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image: Newly Discovered Hormone Explains Disease

Newly Discovered Hormone Explains Disease

By | April 15, 2016

Patients with neonatal progeroid syndrome lack a glucose-releasing hormone, while people with insulin resistance have an abundance.

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image: Human Embryos Genetically Edited Again

Human Embryos Genetically Edited Again

By | April 11, 2016

For the second time, researchers use CRISPR to modify the genomes of nonviable embryos.

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image: New Epigenetic Mark Confirmed in Mammals

New Epigenetic Mark Confirmed in Mammals

By | April 1, 2016

Methylation on adenine bases is involved in the dampening of gene expression in mammalian cells, according to a study.

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Their $1.5 billion bid, which topped Thermo Fisher Scientific’s $1.3 billion offer for the genetic analysis company, was rejected.

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image: Origins of Dysentery

Origins of Dysentery

By | March 22, 2016

A new genomic analysis reveals that the pathogen responsible for the gastrointestinal disease likely originated in Europe and hitched a ride to new lands with settlers.

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image: CRISPR Can Tag RNA

CRISPR Can Tag RNA

By | March 21, 2016

Modifications to the DNA-slicing program allow for monitoring the movement of messenger RNA.

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image: Study: Genetic Tests Don’t Change Behavior

Study: Genetic Tests Don’t Change Behavior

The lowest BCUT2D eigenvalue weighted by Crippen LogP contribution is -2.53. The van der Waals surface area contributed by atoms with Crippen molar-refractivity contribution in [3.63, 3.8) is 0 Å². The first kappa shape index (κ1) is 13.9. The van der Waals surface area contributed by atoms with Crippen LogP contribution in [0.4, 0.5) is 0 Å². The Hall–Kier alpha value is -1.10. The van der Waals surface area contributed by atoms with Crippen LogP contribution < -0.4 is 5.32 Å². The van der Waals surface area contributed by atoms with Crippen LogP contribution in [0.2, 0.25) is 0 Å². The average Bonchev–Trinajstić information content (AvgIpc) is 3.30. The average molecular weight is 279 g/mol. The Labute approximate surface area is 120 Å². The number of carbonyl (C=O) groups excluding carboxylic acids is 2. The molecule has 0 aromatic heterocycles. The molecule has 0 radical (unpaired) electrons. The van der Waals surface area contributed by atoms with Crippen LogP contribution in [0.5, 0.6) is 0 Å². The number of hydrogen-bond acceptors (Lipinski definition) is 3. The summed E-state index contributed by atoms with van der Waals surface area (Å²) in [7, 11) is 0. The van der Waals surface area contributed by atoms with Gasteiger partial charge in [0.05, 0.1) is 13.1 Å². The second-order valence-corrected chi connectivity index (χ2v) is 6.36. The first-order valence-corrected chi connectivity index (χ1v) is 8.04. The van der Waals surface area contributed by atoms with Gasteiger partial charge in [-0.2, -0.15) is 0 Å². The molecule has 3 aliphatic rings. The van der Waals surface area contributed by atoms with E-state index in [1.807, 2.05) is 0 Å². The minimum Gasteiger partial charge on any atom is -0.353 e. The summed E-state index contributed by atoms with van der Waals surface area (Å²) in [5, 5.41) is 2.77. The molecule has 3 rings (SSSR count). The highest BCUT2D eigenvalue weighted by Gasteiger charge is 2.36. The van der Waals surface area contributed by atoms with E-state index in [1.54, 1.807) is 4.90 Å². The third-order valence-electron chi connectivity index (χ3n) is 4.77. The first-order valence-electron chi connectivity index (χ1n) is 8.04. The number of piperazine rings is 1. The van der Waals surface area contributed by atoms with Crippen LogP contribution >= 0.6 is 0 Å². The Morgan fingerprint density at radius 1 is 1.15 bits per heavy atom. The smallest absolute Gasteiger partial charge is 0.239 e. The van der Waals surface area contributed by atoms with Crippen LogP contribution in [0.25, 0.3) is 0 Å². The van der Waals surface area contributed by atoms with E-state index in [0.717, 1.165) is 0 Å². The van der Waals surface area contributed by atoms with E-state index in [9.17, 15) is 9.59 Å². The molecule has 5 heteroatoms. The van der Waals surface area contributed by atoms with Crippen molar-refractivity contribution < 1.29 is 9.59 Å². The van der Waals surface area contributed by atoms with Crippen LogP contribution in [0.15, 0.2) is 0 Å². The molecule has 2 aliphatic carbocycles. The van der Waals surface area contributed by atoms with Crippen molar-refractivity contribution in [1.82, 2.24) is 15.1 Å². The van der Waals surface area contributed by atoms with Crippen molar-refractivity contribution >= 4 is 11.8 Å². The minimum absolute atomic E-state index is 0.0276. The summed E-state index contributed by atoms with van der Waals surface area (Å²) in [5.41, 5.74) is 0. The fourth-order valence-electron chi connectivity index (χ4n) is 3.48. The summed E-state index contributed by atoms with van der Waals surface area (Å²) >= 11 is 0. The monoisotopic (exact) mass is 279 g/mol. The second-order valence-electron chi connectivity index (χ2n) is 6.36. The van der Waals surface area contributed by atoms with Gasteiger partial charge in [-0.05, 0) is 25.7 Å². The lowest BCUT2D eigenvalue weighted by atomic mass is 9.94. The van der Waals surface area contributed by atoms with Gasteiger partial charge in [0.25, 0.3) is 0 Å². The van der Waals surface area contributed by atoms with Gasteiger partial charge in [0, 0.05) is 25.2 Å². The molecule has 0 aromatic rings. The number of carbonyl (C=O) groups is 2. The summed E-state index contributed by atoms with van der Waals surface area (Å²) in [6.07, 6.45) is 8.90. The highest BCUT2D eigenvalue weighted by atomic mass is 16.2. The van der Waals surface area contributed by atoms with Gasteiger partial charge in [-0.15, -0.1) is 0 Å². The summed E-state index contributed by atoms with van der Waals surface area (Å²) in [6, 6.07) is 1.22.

By | March 17, 2016

Knowing one’s genetic risk for particular diseases doesn’t encourage behavior modifications, according to a study.

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image: Clock Reset on Denisovan-Neanderthal Split

Clock Reset on Denisovan-Neanderthal Split

By | March 14, 2016

Nuclear DNA from 430,000-year-old specimens indicates that Neanderthals had already diverged from their ancient-human predecessors.

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image: CRISPRi-Controlled Gene Expression

CRISPRi-Controlled Gene Expression

By | March 10, 2016

A variation of the gene-editing technique can more precisely and efficiently downregulate the expression of target genes than traditional CRISPR/Cas9.

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A study suggests bats in Asia could have genes that protect them from the fungal infection that is decimating bat populations in North America.

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  1. UC Berkeley Receives CRISPR Patent in Europe
    Daily News UC Berkeley Receives CRISPR Patent in Europe

    The European Patent Office will grant patent rights over the use of CRISPR in all cell types to a University of California team, contrasting with a recent decision in the U.S.

  2. DNA Replication Errors Contribute to Cancer Risk
  3. Should Healthy People Have Their Exomes Sequenced?
    Daily News Should Healthy People Have Their Exomes Sequenced?

    With its announced launch of a whole-exome sequencing service for apparently healthy individuals, Ambry Genetics is the latest company to enter this growing market. But whether these services are useful for most people remains up for debate.  

  4. Rethinking a Cancer Drug Target
    Daily News Rethinking a Cancer Drug Target

    The results of a CRISPR-Cas9 study suggest that MELK—a protein thought to play a critical role in cancer—is not necessary for cancer cell survival.

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